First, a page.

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    Re: telegraphic longitude article
    From: George Huxtable
    Date: 2003 Dec 27, 00:04 +0000

    Brooke Clarke wrote-
    >In this scenario with a 1,000 mile separation between stations the
    >propagation delay would be on the order of 5 milliseconds which is
    >probably in the noise compared to the human reaction time variation in
    >pressing the key.  But could be calculated based on the known
    >propagation constant for the open wire type lines then in use.
    Response from George.
    We have considered this matter before on Nav-l, but I can't recall the
    Brooke seems to be assuming that the velocity of the signals travelling
    down the wire is something like the velocity of light. That would be the
    case for a conductor with a defined inductance per unit length and capacity
    per unit length, terminated by its characteristic impedance, which is
    defined by the ratio of those quantities. In the case of those early
    telegraphs, they were not terminated that way, in order to obtain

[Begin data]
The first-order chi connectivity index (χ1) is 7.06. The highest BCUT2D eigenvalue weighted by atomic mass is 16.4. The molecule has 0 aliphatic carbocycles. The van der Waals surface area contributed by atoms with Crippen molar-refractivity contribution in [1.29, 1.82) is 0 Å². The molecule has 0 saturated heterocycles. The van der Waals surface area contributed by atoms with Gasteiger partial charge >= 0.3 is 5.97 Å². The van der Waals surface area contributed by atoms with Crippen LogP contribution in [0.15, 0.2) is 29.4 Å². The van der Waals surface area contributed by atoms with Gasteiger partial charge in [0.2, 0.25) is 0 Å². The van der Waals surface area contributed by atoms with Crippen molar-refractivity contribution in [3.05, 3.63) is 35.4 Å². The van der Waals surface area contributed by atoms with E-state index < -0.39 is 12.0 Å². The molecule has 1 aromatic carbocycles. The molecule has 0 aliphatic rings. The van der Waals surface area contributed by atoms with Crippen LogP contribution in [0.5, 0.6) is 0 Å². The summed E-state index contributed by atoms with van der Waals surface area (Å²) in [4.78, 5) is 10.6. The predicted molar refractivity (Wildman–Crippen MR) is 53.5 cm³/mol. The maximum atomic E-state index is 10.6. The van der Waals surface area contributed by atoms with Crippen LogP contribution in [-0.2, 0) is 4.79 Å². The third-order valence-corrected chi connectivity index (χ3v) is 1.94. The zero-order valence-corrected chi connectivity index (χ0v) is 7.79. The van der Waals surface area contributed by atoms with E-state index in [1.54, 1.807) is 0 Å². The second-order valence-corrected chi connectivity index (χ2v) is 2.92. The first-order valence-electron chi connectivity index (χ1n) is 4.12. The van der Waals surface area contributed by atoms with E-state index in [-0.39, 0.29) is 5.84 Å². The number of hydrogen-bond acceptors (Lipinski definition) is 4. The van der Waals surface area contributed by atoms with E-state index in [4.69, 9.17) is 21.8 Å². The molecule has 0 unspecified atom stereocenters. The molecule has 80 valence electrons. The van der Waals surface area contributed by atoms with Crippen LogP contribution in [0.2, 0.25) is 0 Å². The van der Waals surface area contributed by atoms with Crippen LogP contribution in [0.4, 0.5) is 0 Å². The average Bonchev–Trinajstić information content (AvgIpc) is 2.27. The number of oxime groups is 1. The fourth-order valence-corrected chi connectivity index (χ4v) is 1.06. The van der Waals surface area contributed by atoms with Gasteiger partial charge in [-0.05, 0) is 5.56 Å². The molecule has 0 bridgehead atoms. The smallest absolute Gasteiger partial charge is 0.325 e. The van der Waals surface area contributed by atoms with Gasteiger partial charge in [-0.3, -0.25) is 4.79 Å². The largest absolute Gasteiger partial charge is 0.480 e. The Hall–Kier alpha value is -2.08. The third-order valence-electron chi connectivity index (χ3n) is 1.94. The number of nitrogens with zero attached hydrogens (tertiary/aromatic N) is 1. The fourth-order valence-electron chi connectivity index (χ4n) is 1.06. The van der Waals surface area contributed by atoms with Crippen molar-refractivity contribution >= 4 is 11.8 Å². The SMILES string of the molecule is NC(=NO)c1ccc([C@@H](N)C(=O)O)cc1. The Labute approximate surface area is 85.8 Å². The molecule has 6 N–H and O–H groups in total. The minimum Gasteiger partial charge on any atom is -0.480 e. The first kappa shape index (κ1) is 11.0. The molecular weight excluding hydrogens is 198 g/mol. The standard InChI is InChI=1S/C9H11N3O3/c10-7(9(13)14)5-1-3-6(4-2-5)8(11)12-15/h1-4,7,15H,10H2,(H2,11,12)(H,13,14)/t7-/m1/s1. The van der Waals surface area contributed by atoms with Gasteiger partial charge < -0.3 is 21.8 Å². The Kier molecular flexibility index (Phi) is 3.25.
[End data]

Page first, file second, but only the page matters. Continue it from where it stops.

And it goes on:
sufficient voltage at the receiving end. Also, the high series resistance
    of the wire, much greater than its characteristic impedance, played an
    important part. After a step-voltage was applied at the sending end, that
    step would reflect backwards and forwards between the two ends, growing all
    the time, until it reached a detectable threshold value at the receiving
    So the transmission time was MUCH greater than you would calculate using
    the velocity of light, and depended significantly on the sending voltage
    and the sensitivity of the receiver.
    Gould, of the US Coast Survey in 1857, found that the effective signal
    velocity along a 300 mile wire was 7792 miles per second, or only 1/24 of
    the velocity of light (it's in Chauvenet, vol 1, page 349).
    I doubt if there were relays involved in the telegraphs for that purpose at
    that time.  Observer A would tap a key when a star crossed (one of many)
    hairs in his transit telescope, and then a current pulse would flow down
    the wire. At both ends A and B of the wire would be a chronograph, which
    was a recording galvanometer, which drew a trace of the resulting
    current-pulses. A single master-clock, somewhere in the system, added
    timing pulses to the trace, at the two ends. Times were recorded at both
    ends when a star passed over observer A, and again when the same star
    passed over observer B.
    This technique allowed the transit time of the elactrical signals to be
    cancelled out.
    By averaging many observations of many stars, a precision of time
    measurement of 0.02 seconds could be achieved. Rather good, without
    electronics, wasn't it?
    contact George Huxtable by email at george---.u-net.com, by phone at
    01865 820222 (from outside UK, +44 1865 820222), or by mail at 1 Sandy
    Lane, Southmoor, Abingdon, Oxon OX13 5HX, UK.

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